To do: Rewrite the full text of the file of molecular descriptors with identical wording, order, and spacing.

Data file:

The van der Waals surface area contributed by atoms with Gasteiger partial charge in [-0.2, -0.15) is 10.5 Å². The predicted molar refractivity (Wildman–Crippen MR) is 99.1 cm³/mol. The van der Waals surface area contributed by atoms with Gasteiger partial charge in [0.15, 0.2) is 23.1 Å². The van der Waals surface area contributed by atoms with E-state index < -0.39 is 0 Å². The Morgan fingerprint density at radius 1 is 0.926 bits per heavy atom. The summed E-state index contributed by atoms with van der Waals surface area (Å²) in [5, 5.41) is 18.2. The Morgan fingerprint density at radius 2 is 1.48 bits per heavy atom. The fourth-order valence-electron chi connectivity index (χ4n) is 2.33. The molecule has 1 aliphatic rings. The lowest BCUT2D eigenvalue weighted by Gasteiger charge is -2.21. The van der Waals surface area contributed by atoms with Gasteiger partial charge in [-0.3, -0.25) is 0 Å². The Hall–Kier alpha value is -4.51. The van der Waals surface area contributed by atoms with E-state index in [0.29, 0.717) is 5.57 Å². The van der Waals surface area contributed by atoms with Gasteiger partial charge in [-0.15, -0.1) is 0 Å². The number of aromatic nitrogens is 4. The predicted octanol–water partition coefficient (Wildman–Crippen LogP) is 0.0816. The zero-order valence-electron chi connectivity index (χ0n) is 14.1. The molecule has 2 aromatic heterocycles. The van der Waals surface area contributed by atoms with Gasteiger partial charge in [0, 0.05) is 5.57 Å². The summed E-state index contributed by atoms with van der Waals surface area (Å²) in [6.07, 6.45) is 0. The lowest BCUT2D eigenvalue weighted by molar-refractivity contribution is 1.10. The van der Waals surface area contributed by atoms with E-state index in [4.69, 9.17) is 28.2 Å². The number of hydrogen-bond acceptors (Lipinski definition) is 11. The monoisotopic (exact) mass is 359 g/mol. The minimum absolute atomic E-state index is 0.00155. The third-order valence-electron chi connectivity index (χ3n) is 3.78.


The van der Waals surface area contributed by atoms with Gasteiger partial charge in [-0.2, -0.15) is 10.5 Å². The predicted molar refractivity (Wildman–Crippen MR) is 99.1 cm³/mol. The van der Waals surface area contributed by atoms with Gasteiger partial charge in [0.15, 0.2) is 23.1 Å². The van der Waals surface area contributed by atoms with E-state index < -0.39 is 0 Å². The Morgan fingerprint density at radius 1 is 0.926 bits per heavy atom. The summed E-state index contributed by atoms with van der Waals surface area (Å²) in [5, 5.41) is 18.2. The Morgan fingerprint density at radius 2 is 1.48 bits per heavy atom. The fourth-order valence-electron chi connectivity index (χ4n) is 2.33. The molecule has 1 aliphatic rings. The lowest BCUT2D eigenvalue weighted by Gasteiger charge is -2.21. The van der Waals surface area contributed by atoms with Gasteiger partial charge in [-0.3, -0.25) is 0 Å². The Hall–Kier alpha value is -4.51. The van der Waals surface area contributed by atoms with E-state index in [0.29, 0.717) is 5.57 Å². The van der Waals surface area contributed by atoms with Gasteiger partial charge in [-0.15, -0.1) is 0 Å². The number of aromatic nitrogens is 4. The predicted octanol–water partition coefficient (Wildman–Crippen LogP) is 0.0816. The zero-order valence-electron chi connectivity index (χ0n) is 14.1. The molecule has 2 aromatic heterocycles. The van der Waals surface area contributed by atoms with Gasteiger partial charge in [0, 0.05) is 5.57 Å². The summed E-state index contributed by atoms with van der Waals surface area (Å²) in [6.07, 6.45) is 0. The lowest BCUT2D eigenvalue weighted by molar-refractivity contribution is 1.10. The van der Waals surface area contributed by atoms with E-state index in [4.69, 9.17) is 28.2 Å². The number of hydrogen-bond acceptors (Lipinski definition) is 11. The monoisotopic (exact) mass is 359 g/mol. The minimum absolute atomic E-state index is 0.00155. The third-order valence-electron chi connectivity index (χ3n) is 3.78.